hen the Covid vaccine became widely available, Catholic Community Services (CCS) asked if a Spanish-speaking clinician would talk about the Covid-19 vaccine. CCS offers resources and support for refugees, immigrants, and people experiencing homelessness and food insecurity. They also provide classes and resources on how to access health care, food, and other services to help ease integration into their new communities.
As a Spanish-speaking clinician, I decided to address vaccine misinformation. This particular talk was for a group of Venezuelan refugees. I could have lectured about the vaccine, but instead I approached the discussion as more of a neighbor or a friend. Sure, I’m a doctor, but what I really want to do is help people decipher this information. The choice is ultimately theirs to make. I mean, we shop at the same store, we eat the same food, and we use the same public transportation. We’re all part of the same community. If I just talk about my own experience, hopefully they’ll make a decision not just for themselves, but for our children, our families, and our community.
Teach (not tell) how to cut through misinformation
Instead of simply instructing the refugees on how to get the vaccine, I wanted to teach them how to find trustworthy resources so they could make their own decisions. Since guidelines can change as new information becomes available, I encouraged them to become familiar with up-to-date websites like the CDC and the Utah Department of Health.
The most powerful tool we have is word of mouth, or in our case—the internet. I want to empower people to look for resources that will share accurate information. To best prepare to speak to this group of refugees, I turned to Facebook. I asked a Facebook group that I’m a part of called “Mexicanos in Utah,” what questions do you have? Some of the main questions were, "If I had Covid, should I get a vaccine?" Or "When should I get the vaccine after Covid?" and “Why don’t we have to pay anything?”
My goal was not to convince them to get the shot, but to have an open dialogue with them. I wanted to approach them as a professional, as a human being, and as a mom. At the end of the day, their decisions should be based on true facts, not unfounded stories they’ve heard from friends.
Overall, I wanted to set the stage with a sense of togetherness. This is a virus that everyone is facing together, after all. Just learning some basic facts about viruses can help us invite an honest discussion about the vaccine.
"We’re all part of the same community. If I just talk about my own experience, hopefully they’ll make a decision not just for themselves, but for our children, our families, and our community."
Demonstrating the power of information
I began with a simple exercise—the game of telephone.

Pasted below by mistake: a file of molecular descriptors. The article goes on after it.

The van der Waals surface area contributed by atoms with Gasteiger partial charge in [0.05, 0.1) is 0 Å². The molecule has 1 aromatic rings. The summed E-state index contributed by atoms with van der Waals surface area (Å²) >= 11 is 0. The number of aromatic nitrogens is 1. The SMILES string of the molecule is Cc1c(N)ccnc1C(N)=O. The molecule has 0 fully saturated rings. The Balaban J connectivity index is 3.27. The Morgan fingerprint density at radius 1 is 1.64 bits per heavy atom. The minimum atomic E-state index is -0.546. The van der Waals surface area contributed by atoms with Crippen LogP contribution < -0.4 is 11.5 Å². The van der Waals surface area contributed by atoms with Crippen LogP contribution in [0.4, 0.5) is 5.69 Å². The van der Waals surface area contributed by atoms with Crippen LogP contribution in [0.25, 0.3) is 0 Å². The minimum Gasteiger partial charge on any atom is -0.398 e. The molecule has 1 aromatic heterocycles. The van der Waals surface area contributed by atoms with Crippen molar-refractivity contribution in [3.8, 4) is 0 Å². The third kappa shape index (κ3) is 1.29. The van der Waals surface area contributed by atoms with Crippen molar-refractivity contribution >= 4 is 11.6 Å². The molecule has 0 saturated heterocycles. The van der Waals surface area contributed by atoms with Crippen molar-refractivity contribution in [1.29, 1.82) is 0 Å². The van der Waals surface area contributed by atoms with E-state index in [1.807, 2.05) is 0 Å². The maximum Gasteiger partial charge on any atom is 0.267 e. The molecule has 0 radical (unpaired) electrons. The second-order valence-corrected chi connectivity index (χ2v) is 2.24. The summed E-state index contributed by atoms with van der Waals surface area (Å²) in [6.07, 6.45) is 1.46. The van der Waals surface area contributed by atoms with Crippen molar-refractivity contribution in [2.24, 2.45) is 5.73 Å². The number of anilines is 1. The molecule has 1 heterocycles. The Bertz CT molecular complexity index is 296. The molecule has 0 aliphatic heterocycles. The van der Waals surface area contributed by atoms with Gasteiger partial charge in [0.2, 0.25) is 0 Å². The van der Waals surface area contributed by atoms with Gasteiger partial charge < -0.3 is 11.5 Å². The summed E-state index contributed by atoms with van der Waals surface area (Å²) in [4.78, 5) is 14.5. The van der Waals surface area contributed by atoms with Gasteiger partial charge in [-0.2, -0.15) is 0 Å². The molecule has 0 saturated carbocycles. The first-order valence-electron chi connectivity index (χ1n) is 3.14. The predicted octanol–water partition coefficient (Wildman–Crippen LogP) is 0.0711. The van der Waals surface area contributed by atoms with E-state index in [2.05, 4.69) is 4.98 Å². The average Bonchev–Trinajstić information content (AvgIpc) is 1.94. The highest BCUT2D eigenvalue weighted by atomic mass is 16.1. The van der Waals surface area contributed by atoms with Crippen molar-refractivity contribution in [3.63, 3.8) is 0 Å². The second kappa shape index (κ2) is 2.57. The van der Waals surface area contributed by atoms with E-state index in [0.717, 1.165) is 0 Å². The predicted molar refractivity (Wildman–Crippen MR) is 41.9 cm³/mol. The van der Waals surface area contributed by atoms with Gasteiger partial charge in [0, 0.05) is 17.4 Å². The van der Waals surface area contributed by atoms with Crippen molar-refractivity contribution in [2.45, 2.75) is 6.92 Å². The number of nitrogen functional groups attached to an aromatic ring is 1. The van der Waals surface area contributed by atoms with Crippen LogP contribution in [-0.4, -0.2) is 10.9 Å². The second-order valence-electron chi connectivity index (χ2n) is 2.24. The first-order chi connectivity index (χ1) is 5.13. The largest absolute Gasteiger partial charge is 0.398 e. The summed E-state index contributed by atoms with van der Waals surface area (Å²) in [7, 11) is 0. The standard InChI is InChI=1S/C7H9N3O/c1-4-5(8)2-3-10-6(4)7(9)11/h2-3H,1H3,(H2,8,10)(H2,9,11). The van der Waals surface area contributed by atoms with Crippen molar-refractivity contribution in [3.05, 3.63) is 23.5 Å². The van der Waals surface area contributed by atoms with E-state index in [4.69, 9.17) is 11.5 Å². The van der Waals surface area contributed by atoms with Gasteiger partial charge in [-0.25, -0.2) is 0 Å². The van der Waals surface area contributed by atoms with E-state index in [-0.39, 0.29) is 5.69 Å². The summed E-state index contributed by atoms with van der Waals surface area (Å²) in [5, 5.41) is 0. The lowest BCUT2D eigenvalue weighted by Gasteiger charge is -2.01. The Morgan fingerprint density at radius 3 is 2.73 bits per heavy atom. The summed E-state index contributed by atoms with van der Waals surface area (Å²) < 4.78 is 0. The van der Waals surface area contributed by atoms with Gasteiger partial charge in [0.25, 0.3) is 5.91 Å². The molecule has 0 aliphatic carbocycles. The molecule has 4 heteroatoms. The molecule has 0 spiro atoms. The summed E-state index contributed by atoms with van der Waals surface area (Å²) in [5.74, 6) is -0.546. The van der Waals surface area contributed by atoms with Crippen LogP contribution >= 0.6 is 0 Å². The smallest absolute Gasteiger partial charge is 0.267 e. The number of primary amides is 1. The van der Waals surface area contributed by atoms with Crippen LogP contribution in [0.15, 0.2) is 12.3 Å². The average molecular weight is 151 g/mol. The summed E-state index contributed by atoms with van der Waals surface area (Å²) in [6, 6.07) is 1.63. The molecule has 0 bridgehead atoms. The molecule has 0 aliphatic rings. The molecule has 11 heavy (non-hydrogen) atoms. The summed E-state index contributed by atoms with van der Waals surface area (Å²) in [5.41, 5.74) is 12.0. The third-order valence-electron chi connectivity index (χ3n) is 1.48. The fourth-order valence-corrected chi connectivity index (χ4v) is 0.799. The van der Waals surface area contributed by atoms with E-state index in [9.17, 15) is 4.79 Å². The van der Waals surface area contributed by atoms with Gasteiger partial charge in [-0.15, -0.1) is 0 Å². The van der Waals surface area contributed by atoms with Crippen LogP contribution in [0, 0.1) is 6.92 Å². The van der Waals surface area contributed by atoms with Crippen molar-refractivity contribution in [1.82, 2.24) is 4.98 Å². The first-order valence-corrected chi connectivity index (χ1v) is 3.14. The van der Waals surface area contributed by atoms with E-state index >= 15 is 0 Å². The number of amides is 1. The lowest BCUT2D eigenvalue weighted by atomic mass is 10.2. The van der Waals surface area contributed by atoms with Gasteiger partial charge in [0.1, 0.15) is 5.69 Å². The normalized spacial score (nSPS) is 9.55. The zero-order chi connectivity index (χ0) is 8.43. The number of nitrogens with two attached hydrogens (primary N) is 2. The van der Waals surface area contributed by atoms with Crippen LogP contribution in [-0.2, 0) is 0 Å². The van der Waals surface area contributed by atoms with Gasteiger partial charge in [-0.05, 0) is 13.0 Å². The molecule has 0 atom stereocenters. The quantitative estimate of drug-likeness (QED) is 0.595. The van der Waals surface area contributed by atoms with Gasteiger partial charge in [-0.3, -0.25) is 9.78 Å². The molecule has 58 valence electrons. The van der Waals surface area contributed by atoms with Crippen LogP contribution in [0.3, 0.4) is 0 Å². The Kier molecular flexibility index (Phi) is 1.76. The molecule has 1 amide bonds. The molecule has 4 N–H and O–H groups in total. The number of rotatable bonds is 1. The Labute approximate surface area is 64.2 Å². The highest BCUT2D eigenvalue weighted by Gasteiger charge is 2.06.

- I broke the larger group into four smaller groups. Each group was given a four-word phrase. The first person would write it down and draw out what they thought it meant. Then they would hand the drawing to the next person. That person would guess what the drawing meant, and then draw that message themselves. And surprise—each group got a different message based on the same thing.
The exercise makes us realize, “Wow, in less than 10 minutes, the context and content completely changed.”
- For the next exercise, I asked them common questions like, “What vaccines are there? How many doses, and how long are they good for? How effective are they?” Instead of providing answers through a slide, I divided them into groups and had them look up the answers. Since everyone has smartphones now, they had the power to search for that information in their own language.
We then shared what we had learned. At the end, I said that all of us have the responsibility and the skills to tell the truth and guide people towards the resources.
How I build confidence with patients
Here are some ways we can help empower patients to make educated decisions:
Listen as a peer: You need to truly listen and try to read between the lines. If someone says, "I don't want the vaccine," realize that it might not be just a simple no and try to understand why they’re hesitating. Be prepared to plant the seed and come back to the discussion during future visits. If you come from a casual place and build that initial trust, patients may be more willing to share their reasoning.
Be transparent: Always be truthful. Tell them what you know and don’t know. Tell them that things do change with time, and that there are resources for everybody. Be clear that what might be true now may change in the future, but we’re in this together.
Plant a seed: Patience is key. If people don’t want the vaccine, it’s okay to say, “That’s fine. If you have any questions, we can talk about them next time.” Cultural changes take time, so don’t give up. Vaccine or no vaccine, I say, “I’ll give you my opinion if you want it, but you are the owner of your own body. Only you know what’s good for you.” That way, they can see, “Oh, she’s actually telling the truth. She’s really not trying to confuse me.”
Remind them how far we’ve come: If they still don’t want the vaccine, or they say they just want to see what happens with other people, remind them to wear their mask and social distance. We’re still in a pandemic and people are still getting sick. I tell them, “I’ll feel like I did a terrible job as your doctor if you get sick with something I could’ve helped prevent, so please stay safe. I just want what’s best for you.”